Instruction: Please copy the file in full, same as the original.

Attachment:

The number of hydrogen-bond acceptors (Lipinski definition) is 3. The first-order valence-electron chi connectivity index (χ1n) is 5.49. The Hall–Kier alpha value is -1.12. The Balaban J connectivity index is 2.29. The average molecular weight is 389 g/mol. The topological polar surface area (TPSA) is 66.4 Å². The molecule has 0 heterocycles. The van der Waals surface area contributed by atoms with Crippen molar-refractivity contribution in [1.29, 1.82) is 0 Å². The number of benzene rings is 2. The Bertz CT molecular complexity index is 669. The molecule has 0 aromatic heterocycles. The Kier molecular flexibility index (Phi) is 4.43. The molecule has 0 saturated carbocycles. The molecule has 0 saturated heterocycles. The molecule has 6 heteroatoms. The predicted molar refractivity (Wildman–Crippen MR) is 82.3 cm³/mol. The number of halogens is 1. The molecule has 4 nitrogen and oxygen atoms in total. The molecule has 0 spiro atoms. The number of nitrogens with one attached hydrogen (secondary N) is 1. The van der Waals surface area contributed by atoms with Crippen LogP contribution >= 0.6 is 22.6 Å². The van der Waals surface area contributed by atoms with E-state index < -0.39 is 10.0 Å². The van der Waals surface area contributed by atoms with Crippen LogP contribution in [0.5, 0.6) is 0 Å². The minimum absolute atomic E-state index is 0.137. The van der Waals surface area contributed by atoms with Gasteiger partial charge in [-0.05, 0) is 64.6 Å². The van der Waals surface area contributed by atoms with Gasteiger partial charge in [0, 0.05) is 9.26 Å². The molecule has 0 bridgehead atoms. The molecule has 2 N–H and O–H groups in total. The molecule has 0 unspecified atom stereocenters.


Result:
The number of hydrogen-bond acceptors (Lipinski definition) is 3. The first-order valence-electron chi connectivity index (χ1n) is 5.49. The Hall–Kier alpha value is -1.12. The Balaban J connectivity index is 2.29. The average molecular weight is 389 g/mol. The topological polar surface area (TPSA) is 66.4 Å². The molecule has 0 heterocycles. The van der Waals surface area contributed by atoms with Crippen molar-refractivity contribution in [1.29, 1.82) is 0 Å². The number of benzene rings is 2. The Bertz CT molecular complexity index is 669. The molecule has 0 aromatic heterocycles. The Kier molecular flexibility index (Phi) is 4.43. The molecule has 0 saturated carbocycles. The molecule has 0 saturated heterocycles. The molecule has 6 heteroatoms. The predicted molar refractivity (Wildman–Crippen MR) is 82.3 cm³/mol. The number of halogens is 1. The molecule has 4 nitrogen and oxygen atoms in total. The molecule has 0 spiro atoms. The number of nitrogens with one attached hydrogen (secondary N) is 1. The van der Waals surface area contributed by atoms with Crippen LogP contribution >= 0.6 is 22.6 Å². The van der Waals surface area contributed by atoms with E-state index < -0.39 is 10.0 Å². The van der Waals surface area contributed by atoms with Crippen LogP contribution in [0.5, 0.6) is 0 Å². The minimum absolute atomic E-state index is 0.137. The van der Waals surface area contributed by atoms with Gasteiger partial charge in [-0.05, 0) is 64.6 Å². The van der Waals surface area contributed by atoms with Gasteiger partial charge in [0, 0.05) is 9.26 Å². The molecule has 0 bridgehead atoms. The molecule has 2 N–H and O–H groups in total. The molecule has 0 unspecified atom stereocenters.